Textual Subjectivity: The Encoding of Subjectivity in Medieval Narratives and Lyrics by A. C. SpearingTextual Subjectivity: The Encoding of Subjectivity in Medieval Narratives and Lyrics by A. C. Spearing

Textual Subjectivity: The Encoding of Subjectivity in Medieval Narratives and Lyrics

byA. C. Spearing

Hardcover | October 27, 2005

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This book investigates how subjectivity is encoded in the texts of a wide variety of medieval narratives and lyrics - not how they express the subjectivity of individuals, but how subjectivity, escaping the bounds of individuality, is incorporated in the linguistic fabric of their texts. Mostof the poems discussed are in English, and the book includes analyses of Chaucer's Troilus and Criseyde, Man of Law's Tale, and Complaint Unto Pity, the works of the Pearl poet, Havelok the Dane, the lyric sequence attributed to Charles of Orleans (the earliest such sequence in English), and manyanonymous poems. It also devotes sections to Ovid's Heroides and to poems by the troubadour Bernart de Ventadorn. For the first time, it brings to bear on medieval narratives and lyrics a body of theory which denies the supposed necessity for literary texts to have narrators or 'speakers', and indoing so reveals the implausibilities into which a dogmatic assumption of this necessity has led much of the last century's criticism.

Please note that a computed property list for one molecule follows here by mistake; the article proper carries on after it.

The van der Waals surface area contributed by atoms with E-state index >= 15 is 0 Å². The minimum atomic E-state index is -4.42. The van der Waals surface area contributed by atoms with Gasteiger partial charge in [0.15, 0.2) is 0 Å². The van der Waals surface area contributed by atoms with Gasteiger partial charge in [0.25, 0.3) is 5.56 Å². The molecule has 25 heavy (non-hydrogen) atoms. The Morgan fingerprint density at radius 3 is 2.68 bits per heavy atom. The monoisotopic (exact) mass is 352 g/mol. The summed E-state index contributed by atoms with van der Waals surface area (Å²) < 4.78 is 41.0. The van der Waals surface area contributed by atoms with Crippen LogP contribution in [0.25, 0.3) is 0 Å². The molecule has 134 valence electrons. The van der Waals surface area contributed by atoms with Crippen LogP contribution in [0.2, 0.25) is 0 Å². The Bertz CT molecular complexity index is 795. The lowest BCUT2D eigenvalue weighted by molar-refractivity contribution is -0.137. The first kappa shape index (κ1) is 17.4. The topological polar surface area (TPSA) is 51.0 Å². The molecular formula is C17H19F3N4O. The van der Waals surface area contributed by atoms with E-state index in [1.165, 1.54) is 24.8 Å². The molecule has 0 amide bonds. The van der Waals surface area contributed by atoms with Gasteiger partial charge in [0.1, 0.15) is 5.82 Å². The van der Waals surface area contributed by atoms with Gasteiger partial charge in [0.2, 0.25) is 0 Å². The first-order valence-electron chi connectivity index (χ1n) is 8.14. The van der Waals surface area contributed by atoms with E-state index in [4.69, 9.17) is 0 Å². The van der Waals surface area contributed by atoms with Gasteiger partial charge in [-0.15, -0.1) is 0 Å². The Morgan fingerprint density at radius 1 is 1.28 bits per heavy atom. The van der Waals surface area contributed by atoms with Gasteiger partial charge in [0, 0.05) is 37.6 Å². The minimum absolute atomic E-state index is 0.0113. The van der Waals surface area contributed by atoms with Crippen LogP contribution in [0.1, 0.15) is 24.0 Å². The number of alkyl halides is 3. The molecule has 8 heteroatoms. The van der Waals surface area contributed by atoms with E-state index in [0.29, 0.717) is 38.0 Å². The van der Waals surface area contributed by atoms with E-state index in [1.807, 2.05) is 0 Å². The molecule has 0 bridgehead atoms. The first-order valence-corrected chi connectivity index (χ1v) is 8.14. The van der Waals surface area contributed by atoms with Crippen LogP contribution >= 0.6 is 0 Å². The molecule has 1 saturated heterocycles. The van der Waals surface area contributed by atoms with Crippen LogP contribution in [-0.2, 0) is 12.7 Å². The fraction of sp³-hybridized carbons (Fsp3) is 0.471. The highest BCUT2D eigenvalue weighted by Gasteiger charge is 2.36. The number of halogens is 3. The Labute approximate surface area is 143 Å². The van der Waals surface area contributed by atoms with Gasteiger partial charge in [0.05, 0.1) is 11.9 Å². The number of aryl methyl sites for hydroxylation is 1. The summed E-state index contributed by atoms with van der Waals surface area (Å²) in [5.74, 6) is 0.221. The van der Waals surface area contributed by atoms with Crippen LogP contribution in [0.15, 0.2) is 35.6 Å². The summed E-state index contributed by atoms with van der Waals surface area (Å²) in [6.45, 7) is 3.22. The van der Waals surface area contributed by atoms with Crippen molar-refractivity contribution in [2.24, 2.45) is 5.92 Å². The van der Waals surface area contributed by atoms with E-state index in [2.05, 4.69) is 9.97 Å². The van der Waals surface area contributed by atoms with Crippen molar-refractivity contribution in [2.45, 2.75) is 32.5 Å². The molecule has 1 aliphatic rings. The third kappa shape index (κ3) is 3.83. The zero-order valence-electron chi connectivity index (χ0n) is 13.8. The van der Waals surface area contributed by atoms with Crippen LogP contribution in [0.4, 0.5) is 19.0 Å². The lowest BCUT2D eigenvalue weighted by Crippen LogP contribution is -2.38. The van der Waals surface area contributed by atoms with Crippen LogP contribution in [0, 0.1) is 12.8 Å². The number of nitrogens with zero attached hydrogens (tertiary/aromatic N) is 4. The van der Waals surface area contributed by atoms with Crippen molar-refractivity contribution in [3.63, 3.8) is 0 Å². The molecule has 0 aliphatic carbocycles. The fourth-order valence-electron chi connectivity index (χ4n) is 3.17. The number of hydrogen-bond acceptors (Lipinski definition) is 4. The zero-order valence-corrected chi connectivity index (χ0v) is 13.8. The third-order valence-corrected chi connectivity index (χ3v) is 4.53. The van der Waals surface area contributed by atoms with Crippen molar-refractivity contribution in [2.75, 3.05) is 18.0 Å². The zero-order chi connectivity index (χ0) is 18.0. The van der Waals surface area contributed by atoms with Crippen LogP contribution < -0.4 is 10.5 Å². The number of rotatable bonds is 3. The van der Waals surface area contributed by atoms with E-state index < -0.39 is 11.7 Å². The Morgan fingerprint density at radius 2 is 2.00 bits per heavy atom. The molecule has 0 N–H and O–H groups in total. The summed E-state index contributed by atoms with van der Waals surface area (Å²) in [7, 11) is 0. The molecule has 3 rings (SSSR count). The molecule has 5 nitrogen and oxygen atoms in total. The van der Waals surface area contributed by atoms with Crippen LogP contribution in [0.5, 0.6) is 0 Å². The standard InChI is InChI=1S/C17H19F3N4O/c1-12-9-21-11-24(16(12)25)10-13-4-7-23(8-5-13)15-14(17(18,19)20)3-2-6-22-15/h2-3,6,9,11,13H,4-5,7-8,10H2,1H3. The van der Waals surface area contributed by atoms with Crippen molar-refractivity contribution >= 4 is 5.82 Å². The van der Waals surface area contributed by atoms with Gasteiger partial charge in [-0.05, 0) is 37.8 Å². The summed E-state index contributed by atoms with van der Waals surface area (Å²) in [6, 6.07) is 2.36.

A. C. Spearing is Professor of English at the University of Virginia and Fellow of Queens' College, Cambridge.
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Title:Textual Subjectivity: The Encoding of Subjectivity in Medieval Narratives and LyricsFormat:HardcoverDimensions:288 pages, 8.5 × 5.43 × 0.82 inPublished:October 27, 2005Publisher:Oxford University PressLanguage:English

The following ISBNs are associated with this title:

ISBN - 10:0198187246

ISBN - 13:9780198187240

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Table of Contents

1. Subjectivity and Textuality'Writing is nothing but the representation of speech''There can be no narrative without a narrator'Did Subjectivity Emerge?The Following Chapters2. RomancesiKing Horn/iiHavelok/i3. iTroilus and Criseyde/iThe Narrator in iTroilus/i CriticismIs There a Fallible Narrator?Is There a Distinct Narratorial Discourse?The Narrator and Criseyde4. The iMan of Law's Tale/iNarrators in iCanterbury Tales/i CriticismThe Man of Law as Fallible NarratorSubjectivized NarrationThe Achievement of the iMan of Law's Tale/i5. Narration in the iPearl/i Poet'Third-Person' Narration'First-Person' Narration6. LyricsWhat is a Lyric?'Lovers that kan make of sentement'Lyric as Dramatic Monologue?Chaucer's iComplaint Unto Pity/i7. Epistolary PoemsOvid's iHeroides/iTwo Middle English Epistolary Lyrics

Editorial Reviews

"Textual Subjectivity should be required reading in every graduate course on medieval literature. Spearing's arguments are energizing, challenging, and instructive on many fronts."--Peter W. Travis, Speculum